May 29, 2021 - Pastor Message10/20/2021
“The 30th day of May, 1868, is designated for the purpose of strewing with flowers or otherwise decorating the graves of comrades who died in defense of their country during the late rebellion, and whose bodies now lie in almost every city, village, and hamlet churchyard in the land. In this observance no form of ceremony is prescribed, but posts and comrades will in their own way arrange such fitting services and testimonials of respect as circumstances may permit.
We are organized, comrades, as our regulations tell us, for the purpose among other things, ‘of preserving and strengthening those kind and fraternal feelings which have bound together the soldiers, sailors, and marines who united to suppress the late rebellion.’ What can aid more to assure this result than cherishing tenderly the memory of our heroic dead, who made their breasts a barricade between our country and its foes? Their soldier lives were the reveille of freedom to a race in chains, and their deaths the tattoo of rebellious tyranny in arms. We should guard their graves with sacred vigilance. All that the consecrated wealth and taste of the nation can add to their adornment and security is but a fitting tribute to the memory of her slain defenders. Let no wanton foot tread rudely on such hallowed grounds. Let pleasant paths invite the coming and going of reverent visitors and fond mourners. Let no vandalism of avarice or neglect, no ravages of time testify to the present or to the coming generations that we have forgotten as a people the cost of a free and undivided republic.”
So reads, in part, the official proclamation establishing Memorial Day as a day of national remembrance by honoring the graves of those who gave their lives in the service of our country in the American Civil War. In subsequent years, as more American men and women died in our country’s service, the day’s purpose expanded to remember all who have given their lives in our armed forces in any war or conflict. While the scope has changed, the solemn duty we share as Americans remains the same to honor those who have died so that we could live in safety; who sacrificed their freedom to preserve our liberty; who suffered pain and horrors most of us cannot even imagine so that we can be free to pursue happiness.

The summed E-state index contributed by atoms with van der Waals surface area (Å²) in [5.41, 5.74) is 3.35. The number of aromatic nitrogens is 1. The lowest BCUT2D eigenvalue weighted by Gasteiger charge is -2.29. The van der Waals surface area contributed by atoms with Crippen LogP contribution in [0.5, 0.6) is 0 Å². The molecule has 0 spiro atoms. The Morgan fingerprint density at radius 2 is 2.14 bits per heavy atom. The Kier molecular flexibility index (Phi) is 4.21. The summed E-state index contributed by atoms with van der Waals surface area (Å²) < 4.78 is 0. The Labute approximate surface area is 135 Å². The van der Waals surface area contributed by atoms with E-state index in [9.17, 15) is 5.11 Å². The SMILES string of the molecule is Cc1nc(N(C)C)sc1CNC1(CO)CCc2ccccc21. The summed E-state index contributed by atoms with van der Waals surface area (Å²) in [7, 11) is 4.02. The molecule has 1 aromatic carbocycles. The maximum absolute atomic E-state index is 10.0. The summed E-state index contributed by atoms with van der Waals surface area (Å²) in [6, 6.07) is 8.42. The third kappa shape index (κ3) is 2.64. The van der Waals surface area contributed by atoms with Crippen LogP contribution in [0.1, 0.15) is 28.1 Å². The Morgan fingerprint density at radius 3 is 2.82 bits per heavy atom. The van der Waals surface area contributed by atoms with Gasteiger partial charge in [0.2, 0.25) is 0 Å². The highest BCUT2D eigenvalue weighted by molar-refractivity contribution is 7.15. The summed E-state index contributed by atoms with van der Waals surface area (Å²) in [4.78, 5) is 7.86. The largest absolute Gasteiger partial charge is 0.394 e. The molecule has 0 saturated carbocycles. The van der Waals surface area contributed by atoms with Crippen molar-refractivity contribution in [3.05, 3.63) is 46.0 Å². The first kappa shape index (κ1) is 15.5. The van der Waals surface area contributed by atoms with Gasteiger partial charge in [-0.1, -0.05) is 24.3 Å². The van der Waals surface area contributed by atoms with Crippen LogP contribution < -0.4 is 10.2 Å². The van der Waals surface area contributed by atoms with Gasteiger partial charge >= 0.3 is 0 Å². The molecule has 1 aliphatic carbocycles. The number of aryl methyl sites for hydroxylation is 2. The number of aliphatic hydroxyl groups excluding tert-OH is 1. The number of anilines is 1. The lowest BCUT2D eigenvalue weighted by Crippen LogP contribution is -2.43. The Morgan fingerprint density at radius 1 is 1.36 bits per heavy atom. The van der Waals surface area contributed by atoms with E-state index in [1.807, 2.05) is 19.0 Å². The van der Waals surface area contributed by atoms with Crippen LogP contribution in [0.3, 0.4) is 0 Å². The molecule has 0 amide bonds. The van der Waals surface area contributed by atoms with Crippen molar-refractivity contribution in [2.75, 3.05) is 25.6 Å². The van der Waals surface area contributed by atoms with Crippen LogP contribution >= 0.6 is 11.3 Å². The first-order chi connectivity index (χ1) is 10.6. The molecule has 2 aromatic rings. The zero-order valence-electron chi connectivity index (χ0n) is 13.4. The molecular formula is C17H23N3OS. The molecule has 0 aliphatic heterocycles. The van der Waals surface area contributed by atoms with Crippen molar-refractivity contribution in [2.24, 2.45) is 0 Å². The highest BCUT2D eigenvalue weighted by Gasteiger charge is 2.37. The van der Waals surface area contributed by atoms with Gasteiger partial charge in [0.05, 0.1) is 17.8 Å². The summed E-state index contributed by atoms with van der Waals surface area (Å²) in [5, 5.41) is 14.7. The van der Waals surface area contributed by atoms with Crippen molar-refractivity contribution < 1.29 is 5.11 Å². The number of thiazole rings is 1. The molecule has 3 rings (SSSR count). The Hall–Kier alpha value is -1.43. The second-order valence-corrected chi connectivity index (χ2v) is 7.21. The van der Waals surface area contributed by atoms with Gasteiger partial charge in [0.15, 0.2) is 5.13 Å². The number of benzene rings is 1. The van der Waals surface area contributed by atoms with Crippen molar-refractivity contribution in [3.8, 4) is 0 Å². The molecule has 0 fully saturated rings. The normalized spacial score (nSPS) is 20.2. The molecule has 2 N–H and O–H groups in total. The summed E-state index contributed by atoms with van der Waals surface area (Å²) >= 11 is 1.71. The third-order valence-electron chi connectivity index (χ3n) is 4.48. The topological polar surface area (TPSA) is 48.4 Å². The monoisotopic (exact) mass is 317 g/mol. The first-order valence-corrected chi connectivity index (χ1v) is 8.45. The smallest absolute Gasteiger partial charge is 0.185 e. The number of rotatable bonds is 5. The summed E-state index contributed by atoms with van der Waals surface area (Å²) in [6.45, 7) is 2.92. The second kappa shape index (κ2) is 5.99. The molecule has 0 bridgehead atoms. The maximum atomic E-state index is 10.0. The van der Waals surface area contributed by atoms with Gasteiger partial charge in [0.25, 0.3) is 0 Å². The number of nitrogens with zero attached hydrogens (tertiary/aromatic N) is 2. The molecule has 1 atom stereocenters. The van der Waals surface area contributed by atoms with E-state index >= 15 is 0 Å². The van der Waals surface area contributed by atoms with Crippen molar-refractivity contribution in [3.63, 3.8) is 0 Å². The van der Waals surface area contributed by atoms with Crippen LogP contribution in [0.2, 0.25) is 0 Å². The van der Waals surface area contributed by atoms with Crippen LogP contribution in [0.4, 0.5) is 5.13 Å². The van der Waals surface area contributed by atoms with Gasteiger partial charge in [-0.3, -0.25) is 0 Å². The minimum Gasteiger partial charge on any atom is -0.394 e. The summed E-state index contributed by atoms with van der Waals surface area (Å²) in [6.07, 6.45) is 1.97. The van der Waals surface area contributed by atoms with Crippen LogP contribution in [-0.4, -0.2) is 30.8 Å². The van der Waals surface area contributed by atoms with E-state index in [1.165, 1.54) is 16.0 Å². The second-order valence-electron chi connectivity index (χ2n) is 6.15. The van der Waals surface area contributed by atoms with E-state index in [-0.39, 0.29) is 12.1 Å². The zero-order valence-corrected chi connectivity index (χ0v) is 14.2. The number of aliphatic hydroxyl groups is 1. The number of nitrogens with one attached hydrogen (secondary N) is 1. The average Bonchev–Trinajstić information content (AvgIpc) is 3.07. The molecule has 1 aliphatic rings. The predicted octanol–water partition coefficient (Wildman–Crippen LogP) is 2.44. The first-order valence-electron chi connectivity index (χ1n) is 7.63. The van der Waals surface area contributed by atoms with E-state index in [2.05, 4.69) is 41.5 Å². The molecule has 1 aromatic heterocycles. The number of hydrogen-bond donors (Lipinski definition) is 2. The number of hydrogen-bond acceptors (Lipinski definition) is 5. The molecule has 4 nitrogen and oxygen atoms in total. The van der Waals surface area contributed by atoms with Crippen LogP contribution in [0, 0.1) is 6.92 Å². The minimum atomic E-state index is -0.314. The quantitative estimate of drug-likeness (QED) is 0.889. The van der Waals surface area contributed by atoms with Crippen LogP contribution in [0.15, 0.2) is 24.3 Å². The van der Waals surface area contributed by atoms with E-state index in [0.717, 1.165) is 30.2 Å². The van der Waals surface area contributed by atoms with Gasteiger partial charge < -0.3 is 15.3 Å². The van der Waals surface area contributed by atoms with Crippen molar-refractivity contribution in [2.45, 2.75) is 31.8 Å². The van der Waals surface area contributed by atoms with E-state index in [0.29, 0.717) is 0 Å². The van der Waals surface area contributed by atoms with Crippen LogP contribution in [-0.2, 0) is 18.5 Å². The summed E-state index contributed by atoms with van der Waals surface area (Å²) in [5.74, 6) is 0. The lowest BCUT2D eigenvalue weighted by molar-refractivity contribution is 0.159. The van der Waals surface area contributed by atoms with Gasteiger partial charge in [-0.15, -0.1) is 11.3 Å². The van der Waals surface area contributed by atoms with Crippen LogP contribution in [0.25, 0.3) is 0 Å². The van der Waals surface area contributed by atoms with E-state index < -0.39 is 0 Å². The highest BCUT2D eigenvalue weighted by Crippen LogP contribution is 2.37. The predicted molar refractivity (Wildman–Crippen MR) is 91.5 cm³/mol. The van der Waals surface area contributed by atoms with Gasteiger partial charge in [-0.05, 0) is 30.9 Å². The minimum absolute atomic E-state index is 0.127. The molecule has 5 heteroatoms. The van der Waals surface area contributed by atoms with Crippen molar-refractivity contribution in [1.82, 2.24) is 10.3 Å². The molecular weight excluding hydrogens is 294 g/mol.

There will be many ceremonies this weekend, both civil and religious, to carry out this solemn duty. We will celebrate Memorial Day Mass at 9:00 AM here at St. Boniface. Weather permitting, we will do so at the top of the circle of Mount of Olives Cemetery in front of the new columbarium, which we will also bless at that Mass. All are welcome to attend and to please bring a lawn chair as no seating will be provided. We also ask those who are able to please park in the lower lot and walk up to the columbarium in order to leave room for parking at the top of the circle for those who are not able to walk that distance. In the event of inclement weather, we will celebrate Mass in the church and bless the columbarium at a later date.
No amount of flowers, flags, or services will ever repay the impossible debt we owe the men and women of our armed forces who have given their lives for us. May our humble observance of Memorial Day nonetheless remind us of their sacrifice and renew our commitment as a nation to live up to the example of selflessness they exemplify, and let our own service of others in some small way be a token of gratitude for so great a gift.
Fr. Marc Stockton